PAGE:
Sunday, 22 March 2009

Teaching In The Blood

I come from a long line of teachers. My mother, the daughter of two teachers herself, started teaching when she was sixteen, at a one-room school in the backwoods of Kentucky. Her students ranged from six years to seventeen, and I used to love her stories about unruly boys and girls who came to school with lice and malaria.

"Don't be a teacher," my mother often advised me, "it's a lot more than just teaching people things." Good teaching, she insisted, was all about the ability to read people; it was about classroom control, and more than anything else, the quality of natural authority. My mother claimed she lacked the last two of these. "Unlike your Aunt Anna Mae," she used to sigh. "Your Aunt Anna Mae is a born teacher."

My aunt Anna Mae was a great teacher. She could spend five minutes with someone and know what made them tick; she could walk into a room filled with noisy brats and in no time at all have them panting for her approval and attention; she could calm the nervous and cheer up the brokenhearted, and they never even knew she was doing it. My Aunt Anna Mae taught first grade in Kentucky for over fifty years and Sunday School at the local Baptist church for over sixty. She was remarkably grounded in the present, though still in touch with the past: at the age of eighty, she knew every book in the Bible -- and the names of all the Ninja Turtles.

Sadly, I am not related by blood to my Aunt Anna Mae. And if my mother had a problem with classroom control and natural authority, it was as nothing next to mine.

In my mother's case, the decision to become a teacher was made for her. There were two respectable job opportunities for women back then: marriage and teaching. My mother opted for the latter: it seemed less problematic. Besides, her teaching income was desperately needed and every penny she made was handed over to her family. "If the war hadn't started, I'd probably be there still," she used to say. The war created job opportunities in places my mother had only heard about -- places she had longed to visit, but had few hopes of ever seeing: New York, Chicago, Washington D.C., Los Angeles.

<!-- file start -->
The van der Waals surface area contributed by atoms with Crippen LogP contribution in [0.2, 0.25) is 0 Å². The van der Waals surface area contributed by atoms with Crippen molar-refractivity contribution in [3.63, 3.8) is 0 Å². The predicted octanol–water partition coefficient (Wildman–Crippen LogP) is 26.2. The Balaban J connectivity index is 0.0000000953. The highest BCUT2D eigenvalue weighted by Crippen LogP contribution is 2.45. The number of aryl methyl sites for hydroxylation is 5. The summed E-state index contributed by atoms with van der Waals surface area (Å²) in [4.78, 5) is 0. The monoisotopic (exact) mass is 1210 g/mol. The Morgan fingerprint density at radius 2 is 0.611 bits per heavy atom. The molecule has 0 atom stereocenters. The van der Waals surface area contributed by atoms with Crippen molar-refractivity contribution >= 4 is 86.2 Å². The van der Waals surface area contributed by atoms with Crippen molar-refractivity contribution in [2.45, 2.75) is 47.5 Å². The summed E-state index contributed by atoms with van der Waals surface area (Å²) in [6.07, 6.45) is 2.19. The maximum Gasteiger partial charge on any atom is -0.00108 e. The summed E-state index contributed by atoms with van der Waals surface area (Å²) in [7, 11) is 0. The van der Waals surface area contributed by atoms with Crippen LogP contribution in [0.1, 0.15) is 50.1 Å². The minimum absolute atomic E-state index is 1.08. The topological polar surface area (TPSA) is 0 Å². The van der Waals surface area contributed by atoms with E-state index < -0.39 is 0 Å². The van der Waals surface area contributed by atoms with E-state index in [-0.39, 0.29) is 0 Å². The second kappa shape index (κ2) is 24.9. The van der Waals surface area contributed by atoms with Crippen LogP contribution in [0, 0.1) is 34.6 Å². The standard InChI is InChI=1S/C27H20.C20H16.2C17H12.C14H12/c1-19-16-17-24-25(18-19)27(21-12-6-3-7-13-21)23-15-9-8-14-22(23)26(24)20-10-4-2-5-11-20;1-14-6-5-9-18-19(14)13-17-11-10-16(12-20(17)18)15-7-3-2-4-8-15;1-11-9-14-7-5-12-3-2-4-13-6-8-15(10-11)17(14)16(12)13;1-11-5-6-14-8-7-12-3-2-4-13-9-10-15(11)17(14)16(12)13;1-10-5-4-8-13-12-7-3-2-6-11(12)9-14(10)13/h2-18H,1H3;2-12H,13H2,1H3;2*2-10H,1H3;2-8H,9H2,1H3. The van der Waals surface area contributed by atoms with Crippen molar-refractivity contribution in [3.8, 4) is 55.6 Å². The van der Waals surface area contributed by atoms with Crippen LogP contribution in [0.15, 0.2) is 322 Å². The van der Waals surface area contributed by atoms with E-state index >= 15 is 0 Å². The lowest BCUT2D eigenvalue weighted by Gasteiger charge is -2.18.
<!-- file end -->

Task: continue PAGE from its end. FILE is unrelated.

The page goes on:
In the late thirties, my mother saw a job advertisement in the local paper. They needed secretaries in Washington D.C. A week later, she saw another advertisement: they needed secretaries in New York City. Then and there, my mother knew what she had to do. She saved every penny she could and signed up for a typing class, then shorthand. With her new skills, she quit her most recent teaching job -- in the backwoods of Georgia -- and left for a world of adventure, excitement and possibilities.

Typing took my mother away from her humdrum life and let her experience the thrill of living in Manhattan, Chicago, and Washington D.C. Of visiting museums and galleries and concert halls and strolling through parks bigger than her own hometown. Thanks to the war, my mother learned that there was more to life than marriage by age 22, church three times a week, and a life of endless and predictable toil.

When I asked her if she liked secretarial work, my mother would invariably shrug. "I don't suppose anyone really likes it, but it's a means to an end. And the people I worked with were always so interesting."

"Didn't you miss teaching?"

"Not much. I'm good at explaining things, but I had terrible classroom control. And teaching never took me any place interesting."

I was determined to follow my mother's adventurous lifestyle, but in my case, teaching funded my travels. After graduating from college, I saved up my money from a series of secretarial jobs and flew to Japan, where I got my first job teaching English.